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Earlier this week, a video speculating that Barron Trump has autism went viral on YouTube. Many people, including comedian and actor Rosie O’Donnell, have joined the conversation. I am by no means a fan of Donald Trump or his political agenda, but it is absolutely inappropriate to speculate about whether or not his 10-year-old child is on the autism spectrum.

The YouTube video was made by James Hunter, who is autistic himself, and came from a place of empathy for Barron and a desire for public education about autism. But although Hunter had good intentions, the conversation about Barron has spun out far beyond what he initially envisioned. Just search "Barron Trump" on Twitter and you'll see what I mean:

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First, let's make it clear there is absolutely nothing wrong with being autistic. As defined by the National Institute of Mental Health, "autism spectrum disorder (ASD) is the name for a group of developmental disorders. ASD includes a wide range, 'a spectrum,' of symptoms, skills, and levels of disability"; common characteristics include "ongoing social problems that include difficulty communicating and interacting with others" and "repetitive behaviors as well as limited interests or activities." Autism is relatively common, affecting around 1 in 68 children. 

But because there's still so much stigma surrounding autism, it's a bad idea to publicly speculate about whether or not someone is autistic. Even more so if that person is a young child. If Barron Trump has autism, if, how, and when the public conversation about his autism happens should be his decision. 

After Melania Trump threatened legal action, Hunter took down the video and publicly apologized, stating: 

"I never ever meant this as a bullying video. As someone who was diagnosed at age 5 and has gone through bullying myself, I would NEVER do something like that. I made this because I truly believed Barron was on the spectrum, and I wanted people to stop bullying him over his 'weird' behavior and explain to them that it might actually be due to a condition."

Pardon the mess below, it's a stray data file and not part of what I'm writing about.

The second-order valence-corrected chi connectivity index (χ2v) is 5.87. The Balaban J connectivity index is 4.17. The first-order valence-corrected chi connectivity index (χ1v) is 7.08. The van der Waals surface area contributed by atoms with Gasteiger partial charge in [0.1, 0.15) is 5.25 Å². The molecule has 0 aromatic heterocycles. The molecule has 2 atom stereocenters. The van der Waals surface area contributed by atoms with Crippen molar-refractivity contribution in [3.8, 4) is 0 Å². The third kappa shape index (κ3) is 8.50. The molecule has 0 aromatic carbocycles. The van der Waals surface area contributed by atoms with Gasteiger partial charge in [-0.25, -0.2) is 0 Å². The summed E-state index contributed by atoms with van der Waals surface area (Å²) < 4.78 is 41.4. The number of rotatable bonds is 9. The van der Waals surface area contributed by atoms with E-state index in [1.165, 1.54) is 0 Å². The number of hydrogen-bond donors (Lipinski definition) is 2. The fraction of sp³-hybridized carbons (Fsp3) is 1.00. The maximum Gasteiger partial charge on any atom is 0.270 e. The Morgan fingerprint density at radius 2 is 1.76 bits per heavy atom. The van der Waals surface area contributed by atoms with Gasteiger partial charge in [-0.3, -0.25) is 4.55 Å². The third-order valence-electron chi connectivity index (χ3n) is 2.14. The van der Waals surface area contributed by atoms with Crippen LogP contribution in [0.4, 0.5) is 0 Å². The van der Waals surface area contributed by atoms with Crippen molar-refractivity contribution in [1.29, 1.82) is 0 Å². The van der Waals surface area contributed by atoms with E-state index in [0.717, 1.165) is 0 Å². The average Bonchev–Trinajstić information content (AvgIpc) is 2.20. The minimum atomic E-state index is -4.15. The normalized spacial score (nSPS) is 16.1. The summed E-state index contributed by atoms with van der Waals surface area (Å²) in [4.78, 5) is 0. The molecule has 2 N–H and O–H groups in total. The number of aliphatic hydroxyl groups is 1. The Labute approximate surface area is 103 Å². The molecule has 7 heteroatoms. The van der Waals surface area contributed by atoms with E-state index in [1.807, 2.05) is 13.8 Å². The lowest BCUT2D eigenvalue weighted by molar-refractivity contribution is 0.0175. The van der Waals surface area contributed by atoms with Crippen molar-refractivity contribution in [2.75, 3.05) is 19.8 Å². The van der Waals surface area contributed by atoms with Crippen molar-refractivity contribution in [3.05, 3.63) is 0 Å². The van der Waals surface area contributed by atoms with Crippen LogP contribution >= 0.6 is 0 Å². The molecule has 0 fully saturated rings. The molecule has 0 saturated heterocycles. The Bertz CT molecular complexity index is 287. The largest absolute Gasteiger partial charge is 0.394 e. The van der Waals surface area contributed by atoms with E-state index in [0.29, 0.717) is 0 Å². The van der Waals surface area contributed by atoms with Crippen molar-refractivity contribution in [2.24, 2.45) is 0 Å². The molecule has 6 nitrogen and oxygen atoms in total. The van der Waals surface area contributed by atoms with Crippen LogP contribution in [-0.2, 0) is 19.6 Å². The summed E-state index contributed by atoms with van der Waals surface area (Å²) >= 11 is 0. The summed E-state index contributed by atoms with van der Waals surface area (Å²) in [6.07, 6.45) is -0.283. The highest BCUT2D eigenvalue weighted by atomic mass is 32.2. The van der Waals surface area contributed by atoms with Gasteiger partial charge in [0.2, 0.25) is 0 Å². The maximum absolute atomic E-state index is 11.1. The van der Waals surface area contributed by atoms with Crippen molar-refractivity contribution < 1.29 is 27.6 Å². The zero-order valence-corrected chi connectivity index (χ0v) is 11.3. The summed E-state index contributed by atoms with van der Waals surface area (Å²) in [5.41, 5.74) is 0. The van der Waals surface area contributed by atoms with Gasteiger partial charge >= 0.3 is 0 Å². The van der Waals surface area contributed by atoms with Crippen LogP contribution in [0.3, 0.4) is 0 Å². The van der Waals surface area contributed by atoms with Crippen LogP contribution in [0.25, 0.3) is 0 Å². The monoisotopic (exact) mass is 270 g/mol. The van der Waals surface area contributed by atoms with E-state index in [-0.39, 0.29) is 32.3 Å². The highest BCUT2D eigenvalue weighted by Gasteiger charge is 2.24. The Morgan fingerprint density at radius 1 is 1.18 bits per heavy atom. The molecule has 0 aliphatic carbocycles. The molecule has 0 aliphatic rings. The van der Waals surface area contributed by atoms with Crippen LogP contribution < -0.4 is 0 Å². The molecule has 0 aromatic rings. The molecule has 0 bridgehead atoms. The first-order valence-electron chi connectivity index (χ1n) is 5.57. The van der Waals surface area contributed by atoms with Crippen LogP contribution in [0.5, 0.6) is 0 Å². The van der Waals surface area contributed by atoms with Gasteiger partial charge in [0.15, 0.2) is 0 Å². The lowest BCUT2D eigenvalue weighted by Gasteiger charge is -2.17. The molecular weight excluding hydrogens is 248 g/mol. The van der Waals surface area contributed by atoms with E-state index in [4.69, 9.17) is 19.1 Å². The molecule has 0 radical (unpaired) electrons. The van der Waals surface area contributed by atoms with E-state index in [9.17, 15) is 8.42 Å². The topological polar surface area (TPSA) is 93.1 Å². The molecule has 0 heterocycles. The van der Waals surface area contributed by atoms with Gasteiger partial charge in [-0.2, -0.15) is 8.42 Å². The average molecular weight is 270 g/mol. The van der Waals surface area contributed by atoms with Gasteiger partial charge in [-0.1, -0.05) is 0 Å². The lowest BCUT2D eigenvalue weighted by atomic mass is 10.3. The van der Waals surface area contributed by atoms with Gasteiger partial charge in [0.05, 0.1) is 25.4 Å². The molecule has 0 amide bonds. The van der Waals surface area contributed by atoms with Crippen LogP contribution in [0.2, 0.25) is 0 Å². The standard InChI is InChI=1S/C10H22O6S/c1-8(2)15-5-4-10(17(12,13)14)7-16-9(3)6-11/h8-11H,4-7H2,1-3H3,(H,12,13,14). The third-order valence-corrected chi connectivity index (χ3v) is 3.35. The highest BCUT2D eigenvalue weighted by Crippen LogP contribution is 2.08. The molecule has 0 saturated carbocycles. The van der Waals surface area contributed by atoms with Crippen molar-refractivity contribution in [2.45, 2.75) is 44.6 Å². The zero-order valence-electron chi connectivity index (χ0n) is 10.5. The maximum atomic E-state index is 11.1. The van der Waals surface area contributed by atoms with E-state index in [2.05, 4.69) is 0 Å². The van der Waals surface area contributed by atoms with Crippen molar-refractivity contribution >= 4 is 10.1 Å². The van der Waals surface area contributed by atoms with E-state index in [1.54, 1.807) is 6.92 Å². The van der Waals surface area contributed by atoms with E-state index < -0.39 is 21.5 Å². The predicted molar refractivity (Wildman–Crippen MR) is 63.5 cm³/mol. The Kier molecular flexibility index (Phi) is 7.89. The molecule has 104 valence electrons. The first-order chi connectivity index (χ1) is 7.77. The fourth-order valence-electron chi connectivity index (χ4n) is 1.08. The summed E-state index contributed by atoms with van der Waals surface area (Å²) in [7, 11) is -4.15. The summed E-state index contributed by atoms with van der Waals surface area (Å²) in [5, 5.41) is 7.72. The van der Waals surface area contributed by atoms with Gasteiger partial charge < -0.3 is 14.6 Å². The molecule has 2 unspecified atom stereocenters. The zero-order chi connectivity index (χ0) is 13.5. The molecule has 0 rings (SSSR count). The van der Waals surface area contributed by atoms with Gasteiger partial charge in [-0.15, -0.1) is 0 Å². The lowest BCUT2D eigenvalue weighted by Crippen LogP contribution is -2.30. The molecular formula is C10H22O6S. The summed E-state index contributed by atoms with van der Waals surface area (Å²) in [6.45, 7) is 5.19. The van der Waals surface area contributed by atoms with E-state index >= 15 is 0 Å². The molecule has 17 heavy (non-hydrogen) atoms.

O'Donnell also apologized. Although Hunter and O'Donnell had good intentions, speculating about whether or not someone has autism — even with empathy — unfortunately provides material for harassment from people who don't have the same good intentions. Speaking about personal experiences with autism helps combat the stigma, but due to that stigma, that discussion should only happen with that person's consent — or better yet, be initiated by the autistic person themself. 

Trust me, there is PLENTY to criticize about Donald Trump without speculating about whether his 10-year-old son has autism. You could spend YEARS criticizing Trump's misogyny, racism, homophobia, transphobia, just plain stupidity, and yes, even his hair. And if you still want to criticize Trump's kids, Ivanka is a grown adult and the New Yorker recently published a great analysis of her awful, awful book. 

Top photo: Facebook/Donald Trump

Note: An earlier version of this piece was published on 11/30 without editing for content and tone — we apologize and are working on our publishing process to make sure it doesn't happen again. 

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